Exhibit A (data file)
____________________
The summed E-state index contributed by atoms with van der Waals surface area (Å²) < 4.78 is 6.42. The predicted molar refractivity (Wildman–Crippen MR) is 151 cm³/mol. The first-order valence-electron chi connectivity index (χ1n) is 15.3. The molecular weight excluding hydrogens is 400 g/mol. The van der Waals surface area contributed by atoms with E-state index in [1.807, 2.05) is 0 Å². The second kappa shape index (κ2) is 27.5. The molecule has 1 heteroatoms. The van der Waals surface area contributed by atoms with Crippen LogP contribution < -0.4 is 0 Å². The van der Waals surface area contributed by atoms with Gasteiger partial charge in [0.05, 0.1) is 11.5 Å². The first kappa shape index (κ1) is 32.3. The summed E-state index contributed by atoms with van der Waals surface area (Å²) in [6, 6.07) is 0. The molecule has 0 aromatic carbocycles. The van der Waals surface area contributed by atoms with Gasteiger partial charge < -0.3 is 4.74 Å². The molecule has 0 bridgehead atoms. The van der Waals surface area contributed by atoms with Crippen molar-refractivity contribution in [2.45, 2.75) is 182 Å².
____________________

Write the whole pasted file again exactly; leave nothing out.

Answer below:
The summed E-state index contributed by atoms with van der Waals surface area (Å²) < 4.78 is 6.42. The predicted molar refractivity (Wildman–Crippen MR) is 151 cm³/mol. The first-order valence-electron chi connectivity index (χ1n) is 15.3. The molecular weight excluding hydrogens is 400 g/mol. The van der Waals surface area contributed by atoms with E-state index in [1.807, 2.05) is 0 Å². The second kappa shape index (κ2) is 27.5. The molecule has 1 heteroatoms. The van der Waals surface area contributed by atoms with Crippen LogP contribution < -0.4 is 0 Å². The van der Waals surface area contributed by atoms with Gasteiger partial charge in [0.05, 0.1) is 11.5 Å². The first kappa shape index (κ1) is 32.3. The summed E-state index contributed by atoms with van der Waals surface area (Å²) in [6, 6.07) is 0. The molecule has 0 aromatic carbocycles. The van der Waals surface area contributed by atoms with Gasteiger partial charge < -0.3 is 4.74 Å². The molecule has 0 bridgehead atoms. The van der Waals surface area contributed by atoms with Crippen molar-refractivity contribution in [2.45, 2.75) is 182 Å².